Iconic Melbourne live venue Festival Hall has been sold to Christian megachurch Hillsong.
Hillsong confirmed the purchase of the historic venue on Sunday in a video posted to the church’s YouTube channel.
Founder of the megachurch Brian Houston said in the video that Festival Hall is set to be completely renovated, with weekly Sunday services taking place at the venue when it is reopened.
But despite the sale, Hillsong pastor Tim Douglass says that Festival hall will continue to host live events, just not on Sunday during mass.
“The cool thing about purchasing Festival Hall is it’s going to continue to be Festival Hall. I mean, it has served the people of this city in different events over the years and it’s going to continue to do that,” Douglass said in Hillsong’s video.
“We just get to be the church who purchases it and continues to serve, but also gets to see a bit of house of God on Sundays.”
Festival Hall started its life as a sporting venue, first opening as a sporting venue known as West Melbourne Stadium in 1915. The Stadium was destroyed by fire and rebuilt in 1955, serving as a venue in the 1956 Olympics.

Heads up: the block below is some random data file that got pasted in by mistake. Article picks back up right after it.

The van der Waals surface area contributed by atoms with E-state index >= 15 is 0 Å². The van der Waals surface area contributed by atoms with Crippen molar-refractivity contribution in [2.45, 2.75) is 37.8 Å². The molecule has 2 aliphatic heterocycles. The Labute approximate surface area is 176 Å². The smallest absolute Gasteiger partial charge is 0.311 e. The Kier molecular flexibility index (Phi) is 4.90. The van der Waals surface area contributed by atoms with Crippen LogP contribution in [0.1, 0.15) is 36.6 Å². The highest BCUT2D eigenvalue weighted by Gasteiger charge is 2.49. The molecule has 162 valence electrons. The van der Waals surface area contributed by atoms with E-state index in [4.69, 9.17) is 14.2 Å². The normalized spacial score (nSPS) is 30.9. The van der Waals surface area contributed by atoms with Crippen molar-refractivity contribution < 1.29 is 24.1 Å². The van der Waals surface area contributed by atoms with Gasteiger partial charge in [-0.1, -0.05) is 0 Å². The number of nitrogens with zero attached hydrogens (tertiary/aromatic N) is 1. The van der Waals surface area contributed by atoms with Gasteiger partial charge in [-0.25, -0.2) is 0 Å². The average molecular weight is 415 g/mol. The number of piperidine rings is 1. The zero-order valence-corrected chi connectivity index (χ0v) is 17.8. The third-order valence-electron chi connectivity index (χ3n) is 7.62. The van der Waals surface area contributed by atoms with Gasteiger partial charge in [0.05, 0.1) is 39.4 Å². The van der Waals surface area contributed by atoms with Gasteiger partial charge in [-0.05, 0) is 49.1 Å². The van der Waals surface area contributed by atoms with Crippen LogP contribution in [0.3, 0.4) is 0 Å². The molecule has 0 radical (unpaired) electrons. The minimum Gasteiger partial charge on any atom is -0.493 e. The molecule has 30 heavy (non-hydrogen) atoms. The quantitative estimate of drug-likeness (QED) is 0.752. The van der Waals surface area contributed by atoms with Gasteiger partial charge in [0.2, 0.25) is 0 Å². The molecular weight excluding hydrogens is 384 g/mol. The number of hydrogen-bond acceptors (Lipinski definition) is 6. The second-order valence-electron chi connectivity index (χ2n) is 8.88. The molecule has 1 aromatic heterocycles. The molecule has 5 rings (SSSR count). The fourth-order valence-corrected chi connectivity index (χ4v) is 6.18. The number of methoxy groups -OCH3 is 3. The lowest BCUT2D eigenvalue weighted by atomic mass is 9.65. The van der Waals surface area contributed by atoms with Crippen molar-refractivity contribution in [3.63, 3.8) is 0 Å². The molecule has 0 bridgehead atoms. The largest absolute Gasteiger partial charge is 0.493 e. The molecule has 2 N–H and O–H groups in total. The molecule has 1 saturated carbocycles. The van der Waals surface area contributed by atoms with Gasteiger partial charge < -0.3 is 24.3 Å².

Over its time the venue has played host to some of the biggest music acts to visit Australia, including The Beatles and Nirvana.
Last year, Festival Hall hosted Juice Wrld in what would become his final show before his death in December 2019.
Despite committing to live music, the sale has mean that at least person will be left without a job, the venue’s event coordinator Tanya Gleeson tweeting that she feels sad about the sale.
I have been waiting for an article to be written to comment about this. This week is my last week at Festival Hall with no future employment. I have known about the sale for quite sometime and I must admit today it feels real and sad. Thanks for the memories xxx https://t.co/zWHI5n5XZS
— Tanny (@whatsuptanny) October 25, 2020
According to Douglass, the sale of the venue has been in the works for about a year-and-a-half.
“This journey of purchasing this incredible facility started about 18 months ago, just happened to hear about that it was for sale and started enquiring, thinking it was a long shot.
“It may be a while before we’re in here filling it,” Douglass says.